Hubble memory errors persist despite NASA booting long-idle backup payload computer
Different hardware, same problem
NASA has fired up the Hubble Space Telescope's backup payload computer to find that the spacecraft still has problems.
The primary payload computer halted on 13 June, ceasing collection of science data and tripping the veteran observatory into Safe Mode. Troubleshooting has continued ever since.
Last week NASA engineers decided to fire up the backup payload computer, which has not booted since its installation by the last Space Shuttle servicing mission, STS-125, in 2009.
Despite trying multiple combinations of hardware from both the primary and backup computers, engineers found the same error – commands to write to or read from memory failed.
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Noting that "it is highly unlikely that all individual hardware elements have a problem," the team has spread the fault-finding net a little wider.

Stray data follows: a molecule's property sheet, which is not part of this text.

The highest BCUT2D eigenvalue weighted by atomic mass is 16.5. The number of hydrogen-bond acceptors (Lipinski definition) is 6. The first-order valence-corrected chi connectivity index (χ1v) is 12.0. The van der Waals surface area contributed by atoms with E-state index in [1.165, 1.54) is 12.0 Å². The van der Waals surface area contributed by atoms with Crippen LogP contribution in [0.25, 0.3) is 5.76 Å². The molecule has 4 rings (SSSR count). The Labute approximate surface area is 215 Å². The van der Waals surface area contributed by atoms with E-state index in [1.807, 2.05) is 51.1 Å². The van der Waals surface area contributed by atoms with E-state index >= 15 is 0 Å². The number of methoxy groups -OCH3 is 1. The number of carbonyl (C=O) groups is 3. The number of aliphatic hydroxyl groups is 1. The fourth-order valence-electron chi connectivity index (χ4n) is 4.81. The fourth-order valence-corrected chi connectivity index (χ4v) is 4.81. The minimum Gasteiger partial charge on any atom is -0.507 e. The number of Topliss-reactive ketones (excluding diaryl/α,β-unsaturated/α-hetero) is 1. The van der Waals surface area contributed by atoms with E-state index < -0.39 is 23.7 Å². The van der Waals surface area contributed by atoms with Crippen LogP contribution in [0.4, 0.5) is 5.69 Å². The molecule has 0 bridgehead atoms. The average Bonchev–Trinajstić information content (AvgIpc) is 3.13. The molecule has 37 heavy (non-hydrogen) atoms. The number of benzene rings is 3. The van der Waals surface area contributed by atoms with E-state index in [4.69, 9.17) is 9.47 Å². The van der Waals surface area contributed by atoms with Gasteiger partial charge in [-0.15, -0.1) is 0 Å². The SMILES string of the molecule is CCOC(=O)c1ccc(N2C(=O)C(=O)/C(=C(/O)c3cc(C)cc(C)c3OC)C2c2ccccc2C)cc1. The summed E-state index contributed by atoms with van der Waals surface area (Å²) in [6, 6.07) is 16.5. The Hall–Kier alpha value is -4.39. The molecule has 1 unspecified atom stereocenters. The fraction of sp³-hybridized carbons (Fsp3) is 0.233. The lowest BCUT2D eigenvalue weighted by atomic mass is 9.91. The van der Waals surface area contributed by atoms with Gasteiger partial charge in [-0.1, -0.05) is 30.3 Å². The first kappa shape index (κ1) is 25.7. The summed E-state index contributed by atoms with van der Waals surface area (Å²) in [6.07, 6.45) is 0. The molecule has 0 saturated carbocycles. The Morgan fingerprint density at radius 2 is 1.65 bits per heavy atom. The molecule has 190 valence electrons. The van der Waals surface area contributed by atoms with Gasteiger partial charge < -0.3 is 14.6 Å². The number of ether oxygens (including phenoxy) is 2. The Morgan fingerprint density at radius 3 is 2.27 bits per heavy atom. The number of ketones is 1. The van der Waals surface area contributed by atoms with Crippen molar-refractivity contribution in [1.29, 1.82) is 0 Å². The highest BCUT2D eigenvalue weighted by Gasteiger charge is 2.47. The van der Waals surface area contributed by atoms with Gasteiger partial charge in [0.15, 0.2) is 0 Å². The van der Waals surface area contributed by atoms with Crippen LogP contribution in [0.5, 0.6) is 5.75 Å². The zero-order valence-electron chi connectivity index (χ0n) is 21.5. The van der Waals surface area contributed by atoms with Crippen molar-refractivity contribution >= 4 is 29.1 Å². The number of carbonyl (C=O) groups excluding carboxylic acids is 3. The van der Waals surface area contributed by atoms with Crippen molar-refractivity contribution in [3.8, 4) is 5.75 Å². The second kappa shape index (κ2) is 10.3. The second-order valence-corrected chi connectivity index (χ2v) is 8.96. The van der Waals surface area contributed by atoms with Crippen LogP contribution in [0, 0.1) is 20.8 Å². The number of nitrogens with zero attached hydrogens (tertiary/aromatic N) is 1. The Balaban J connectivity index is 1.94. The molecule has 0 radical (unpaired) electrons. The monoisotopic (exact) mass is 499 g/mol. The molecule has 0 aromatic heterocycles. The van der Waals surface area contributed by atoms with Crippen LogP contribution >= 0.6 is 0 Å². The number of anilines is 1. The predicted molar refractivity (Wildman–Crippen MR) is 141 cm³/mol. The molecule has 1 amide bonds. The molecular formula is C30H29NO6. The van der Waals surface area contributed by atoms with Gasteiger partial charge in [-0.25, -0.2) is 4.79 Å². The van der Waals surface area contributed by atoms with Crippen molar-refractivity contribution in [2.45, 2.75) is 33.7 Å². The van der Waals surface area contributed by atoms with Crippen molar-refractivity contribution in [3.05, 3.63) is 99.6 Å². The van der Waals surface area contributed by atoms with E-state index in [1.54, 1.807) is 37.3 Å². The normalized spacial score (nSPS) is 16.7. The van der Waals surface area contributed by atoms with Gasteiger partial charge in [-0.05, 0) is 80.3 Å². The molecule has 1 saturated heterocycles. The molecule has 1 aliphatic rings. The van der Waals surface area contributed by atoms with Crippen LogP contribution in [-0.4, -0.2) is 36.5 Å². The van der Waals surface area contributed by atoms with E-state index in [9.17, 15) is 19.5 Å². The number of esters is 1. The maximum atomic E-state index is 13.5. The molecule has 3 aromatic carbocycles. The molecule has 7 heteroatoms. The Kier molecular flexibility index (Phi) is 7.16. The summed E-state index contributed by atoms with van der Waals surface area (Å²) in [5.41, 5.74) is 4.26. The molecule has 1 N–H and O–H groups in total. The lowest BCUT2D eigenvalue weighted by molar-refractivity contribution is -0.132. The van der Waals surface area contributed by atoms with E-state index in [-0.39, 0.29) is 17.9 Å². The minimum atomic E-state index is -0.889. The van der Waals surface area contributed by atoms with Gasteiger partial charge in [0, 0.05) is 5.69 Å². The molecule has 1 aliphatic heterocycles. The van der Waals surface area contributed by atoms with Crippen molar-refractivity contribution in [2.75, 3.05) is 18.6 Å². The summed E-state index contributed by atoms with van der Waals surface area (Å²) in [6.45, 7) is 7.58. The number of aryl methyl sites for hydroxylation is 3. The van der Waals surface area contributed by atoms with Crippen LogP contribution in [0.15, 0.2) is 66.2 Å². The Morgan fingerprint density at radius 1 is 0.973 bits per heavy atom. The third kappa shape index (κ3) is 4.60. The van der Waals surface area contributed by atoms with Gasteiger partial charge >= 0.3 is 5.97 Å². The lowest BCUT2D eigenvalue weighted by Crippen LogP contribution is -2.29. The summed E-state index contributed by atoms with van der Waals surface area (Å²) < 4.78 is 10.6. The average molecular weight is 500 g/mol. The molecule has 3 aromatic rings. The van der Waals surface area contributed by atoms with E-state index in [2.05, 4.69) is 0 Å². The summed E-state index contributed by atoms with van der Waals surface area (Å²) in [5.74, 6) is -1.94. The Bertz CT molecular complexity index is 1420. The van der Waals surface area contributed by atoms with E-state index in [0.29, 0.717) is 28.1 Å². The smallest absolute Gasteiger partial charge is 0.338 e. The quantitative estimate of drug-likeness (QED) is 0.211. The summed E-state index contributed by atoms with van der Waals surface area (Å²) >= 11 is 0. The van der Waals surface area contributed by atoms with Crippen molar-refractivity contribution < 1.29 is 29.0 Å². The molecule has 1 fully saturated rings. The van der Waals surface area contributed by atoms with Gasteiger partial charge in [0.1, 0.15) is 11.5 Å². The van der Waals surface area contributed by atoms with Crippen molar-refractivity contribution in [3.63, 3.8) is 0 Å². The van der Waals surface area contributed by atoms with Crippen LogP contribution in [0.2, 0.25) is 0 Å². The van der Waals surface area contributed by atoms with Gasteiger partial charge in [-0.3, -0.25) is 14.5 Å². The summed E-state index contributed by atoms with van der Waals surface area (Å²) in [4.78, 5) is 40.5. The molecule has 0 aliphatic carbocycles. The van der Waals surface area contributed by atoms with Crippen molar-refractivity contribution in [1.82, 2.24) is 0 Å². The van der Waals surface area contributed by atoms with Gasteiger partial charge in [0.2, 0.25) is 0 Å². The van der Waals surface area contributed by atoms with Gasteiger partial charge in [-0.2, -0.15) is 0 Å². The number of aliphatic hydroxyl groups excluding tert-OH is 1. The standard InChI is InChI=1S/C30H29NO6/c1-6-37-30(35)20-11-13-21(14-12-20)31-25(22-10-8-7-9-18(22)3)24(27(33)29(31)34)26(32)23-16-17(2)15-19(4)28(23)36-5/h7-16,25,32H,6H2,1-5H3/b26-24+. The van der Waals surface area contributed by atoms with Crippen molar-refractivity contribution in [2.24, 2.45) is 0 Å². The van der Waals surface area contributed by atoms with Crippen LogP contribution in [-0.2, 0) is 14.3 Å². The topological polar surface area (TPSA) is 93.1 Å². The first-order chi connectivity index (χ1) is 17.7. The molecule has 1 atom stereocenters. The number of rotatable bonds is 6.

Having looked at the Central Processing Module (CPM), the interface bridge between the CPM and other components, a communications bus, and the memory modules, the team is now looking at the Command Unit/Science Data Formatter (CU/SDF) as well as the power regulator.
The former is responsible for formatting and sending commands and data around the spacecraft as well formatting science data for transmission to the ground while the latter is supposed to ensure a steady constant voltage supply. "If the voltage is out of limits," said NASA, "it could cause the problems observed."
The CU/SDF module and the power regulator both have backups should either (or both) turn out to be at fault. The team will also continue remotely prodding the Science Instrument and Command and Data Handling (SI C&DH) unit (where the payload computers and CU/SDF modules are located) in the hope of tracking down other causes for the outage.
It appears that scientists have at least another week without the services of the space telescope as hardware assessments continue. On the plus side, "the telescope itself and its science instruments remain in good health and are currently in a safe configuration," even if the elderly hardware behind the scenes does not appear quite so happy. ®